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Classical Genetics of Chromosomes
We should not proceed to a detailed discussion of molecular genetics without a brief review of Mendelian genetics. Chromosomes in eukary-otes consist mainly of DNA and histones. During some stages of the cell’s division cycle in plants and animals, chromosomes can be observed with light microscopes, and they display beautiful and fascinating patterns. Careful microscopic study of such chromosomes sets the stage for subsequent molecular experiments that have revealed the exact chemi-cal nature of heredity. We are now approaching a similar level of understanding of genetic recombination.
The basis of many of the classical studies is that most types of eukaryotic cells are diploid. This means that each cell contains pairs of identical or almost identical homologous chromosomes, one chromo-some of each pair deriving from each of the parents. There are excep-tions. Some types of plants are tetraploid or even octaploid, and some variants of other species possess alternate numbers of one or more of the chromosomes.
During normal cell growth and division, the pairs of chromosomes in each dividing cell are duplicated and distributed to the two daughter cells in a process called mitosis. As a result, each daughter cell receives the same genetic information as the parent cell contained. The situation, however, must be altered for sexual reproduction. During this process, special cells derived from each of the parents fuse and give rise to the new progeny. To maintain a constant amount of DNA per cell from one generation to the next, the special cells, which are often called gametes, are generated. These contain only one copy of each chromosome instead of the two copies contained by most cells. The normal chromosome number of two is called diploid, and a chromosome number of half this is called haploid. The cell divisions giving rise to the haploid gametes in animals and haploid spores in plants is called meiosis.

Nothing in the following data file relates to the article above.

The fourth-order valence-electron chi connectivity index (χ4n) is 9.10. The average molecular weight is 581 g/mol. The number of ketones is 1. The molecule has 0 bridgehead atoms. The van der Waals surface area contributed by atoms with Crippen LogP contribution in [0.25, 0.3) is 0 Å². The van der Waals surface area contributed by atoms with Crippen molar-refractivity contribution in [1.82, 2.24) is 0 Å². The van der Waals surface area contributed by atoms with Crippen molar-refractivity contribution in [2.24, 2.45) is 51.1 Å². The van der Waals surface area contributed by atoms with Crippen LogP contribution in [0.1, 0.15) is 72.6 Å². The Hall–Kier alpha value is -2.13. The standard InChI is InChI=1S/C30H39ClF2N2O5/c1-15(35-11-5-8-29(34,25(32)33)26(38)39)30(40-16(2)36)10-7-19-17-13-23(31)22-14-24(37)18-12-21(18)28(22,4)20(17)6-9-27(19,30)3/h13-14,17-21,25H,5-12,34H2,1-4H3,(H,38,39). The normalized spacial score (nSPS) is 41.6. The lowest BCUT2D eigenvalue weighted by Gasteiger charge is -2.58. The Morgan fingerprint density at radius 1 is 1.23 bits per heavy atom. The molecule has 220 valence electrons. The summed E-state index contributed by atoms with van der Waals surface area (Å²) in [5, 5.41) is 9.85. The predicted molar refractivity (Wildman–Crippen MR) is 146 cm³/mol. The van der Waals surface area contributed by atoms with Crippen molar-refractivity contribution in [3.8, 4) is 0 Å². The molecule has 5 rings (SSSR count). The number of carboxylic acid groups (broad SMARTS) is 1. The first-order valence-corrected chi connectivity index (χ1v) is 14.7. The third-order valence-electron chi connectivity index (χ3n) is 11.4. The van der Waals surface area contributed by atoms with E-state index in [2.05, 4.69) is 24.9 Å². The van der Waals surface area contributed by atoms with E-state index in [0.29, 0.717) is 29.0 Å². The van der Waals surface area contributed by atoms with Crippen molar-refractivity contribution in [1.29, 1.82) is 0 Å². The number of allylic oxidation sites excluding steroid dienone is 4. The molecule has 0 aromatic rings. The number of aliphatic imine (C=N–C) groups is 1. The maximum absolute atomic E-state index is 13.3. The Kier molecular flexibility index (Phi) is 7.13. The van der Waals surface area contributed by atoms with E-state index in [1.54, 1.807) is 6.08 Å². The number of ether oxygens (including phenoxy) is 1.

Figure 8.3 The classical view of meiosis.
During the process of meiosis, a pair of chromosomes doubles, genetic recombination may occur between homologous chromosomes, and the cell then divides (Fig. 8.3). Each of the daughter cells then divides again without duplication of the chromosomes. The net result is four cells, each containing only one copy of each chromosome. Subsequent fusion of a sperm and egg cell from different individuals yields a diploid called a zygote that grows and divides to yield an organism containing one member of each chromosome pair from each parent.
The chromosomes from each of the parents may contain mutations that produce recognizable traits or phenotypes in the offspring. Let us consider just one chromosome pair of a hypothetical organism. Let gene A produce trait A, and, if it is mutant, let it be denoted as gene a and itstrait be a. In genetic terminology, A and a are alleles. We can describe the genetic state of an individual by giving its genetic composition or genotype. For example, both copies of the chromosome in question could contain the A allele. For convenience, denote this as (A/A). Such a cell is called homozygous for gene A. A mating between organisms containing diploid cells of type (A/A) and (a/a) must produce offspring of the type (a/A), which is, of course, identical to (A/a). That is, the chromosomes in the offspring are copies of each of the parental chro - mosomes. These offspring are said to be heterozygous for gene A.
Figure 8.4 The haploids produced from diploid parent cells, the combinationsof haploids possible upon their fusion, and the apparent phenotypes if A is totally or partially dominant to a.
The interesting results come when two heterozygous individuals mate and produce offspring. A gamete can inherit one or the other of each of the homologous chromosomes from each chromosome pair. This generates a variety of gamete types. When large numbers of offspring are considered, many representatives are found of every possible combination of assortment of the chromosomes, and the re-sults become predictable. It is easiest to systematize the possibilities in a square matrix (Fig. 8.4). For evaluation of experimental results, however, the appearance of heterozygotes must be known or deduced. The appearance of a heterozygote (a/A) is that of trait A if A is dominant, which means automatically that a is recessive. Strict dominance need not be seen, and a heterozygote may combine the traits displayed by the two alleles. For example, if the trait of gene A were the production of red pigment in flowers and the trait of gene a were the absence of production of the pigment, the heterozygote (a/A) might produce half the normal amount of red pigment and yield pink flowers.
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